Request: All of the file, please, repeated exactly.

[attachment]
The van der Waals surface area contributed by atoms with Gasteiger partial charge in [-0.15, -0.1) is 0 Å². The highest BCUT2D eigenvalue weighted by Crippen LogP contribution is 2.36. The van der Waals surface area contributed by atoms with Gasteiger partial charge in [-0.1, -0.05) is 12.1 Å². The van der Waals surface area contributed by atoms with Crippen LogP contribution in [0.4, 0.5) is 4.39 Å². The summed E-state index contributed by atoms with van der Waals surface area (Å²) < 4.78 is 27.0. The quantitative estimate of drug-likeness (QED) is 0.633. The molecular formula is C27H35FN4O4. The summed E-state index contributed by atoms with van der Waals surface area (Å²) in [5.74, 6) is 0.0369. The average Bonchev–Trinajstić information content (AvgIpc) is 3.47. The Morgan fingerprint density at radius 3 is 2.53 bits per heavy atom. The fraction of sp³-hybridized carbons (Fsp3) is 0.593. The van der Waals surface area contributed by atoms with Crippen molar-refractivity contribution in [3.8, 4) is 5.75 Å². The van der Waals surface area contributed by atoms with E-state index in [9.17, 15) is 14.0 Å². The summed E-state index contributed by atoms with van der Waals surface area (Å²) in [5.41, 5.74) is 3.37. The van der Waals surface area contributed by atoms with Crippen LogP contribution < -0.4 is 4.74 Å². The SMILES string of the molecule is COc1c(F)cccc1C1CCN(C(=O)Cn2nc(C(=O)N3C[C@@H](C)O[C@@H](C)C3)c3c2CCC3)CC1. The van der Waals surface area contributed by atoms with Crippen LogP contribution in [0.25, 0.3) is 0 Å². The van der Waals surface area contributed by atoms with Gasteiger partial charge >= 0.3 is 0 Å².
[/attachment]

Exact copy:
The van der Waals surface area contributed by atoms with Gasteiger partial charge in [-0.15, -0.1) is 0 Å². The highest BCUT2D eigenvalue weighted by Crippen LogP contribution is 2.36. The van der Waals surface area contributed by atoms with Gasteiger partial charge in [-0.1, -0.05) is 12.1 Å². The van der Waals surface area contributed by atoms with Crippen LogP contribution in [0.4, 0.5) is 4.39 Å². The summed E-state index contributed by atoms with van der Waals surface area (Å²) < 4.78 is 27.0. The quantitative estimate of drug-likeness (QED) is 0.633. The molecular formula is C27H35FN4O4. The summed E-state index contributed by atoms with van der Waals surface area (Å²) in [5.74, 6) is 0.0369. The average Bonchev–Trinajstić information content (AvgIpc) is 3.47. The Morgan fingerprint density at radius 3 is 2.53 bits per heavy atom. The fraction of sp³-hybridized carbons (Fsp3) is 0.593. The van der Waals surface area contributed by atoms with Crippen molar-refractivity contribution in [3.8, 4) is 5.75 Å². The van der Waals surface area contributed by atoms with E-state index in [9.17, 15) is 14.0 Å². The summed E-state index contributed by atoms with van der Waals surface area (Å²) in [5.41, 5.74) is 3.37. The van der Waals surface area contributed by atoms with Crippen LogP contribution < -0.4 is 4.74 Å². The SMILES string of the molecule is COc1c(F)cccc1C1CCN(C(=O)Cn2nc(C(=O)N3C[C@@H](C)O[C@@H](C)C3)c3c2CCC3)CC1. The van der Waals surface area contributed by atoms with Crippen LogP contribution in [0.25, 0.3) is 0 Å². The van der Waals surface area contributed by atoms with Gasteiger partial charge >= 0.3 is 0 Å².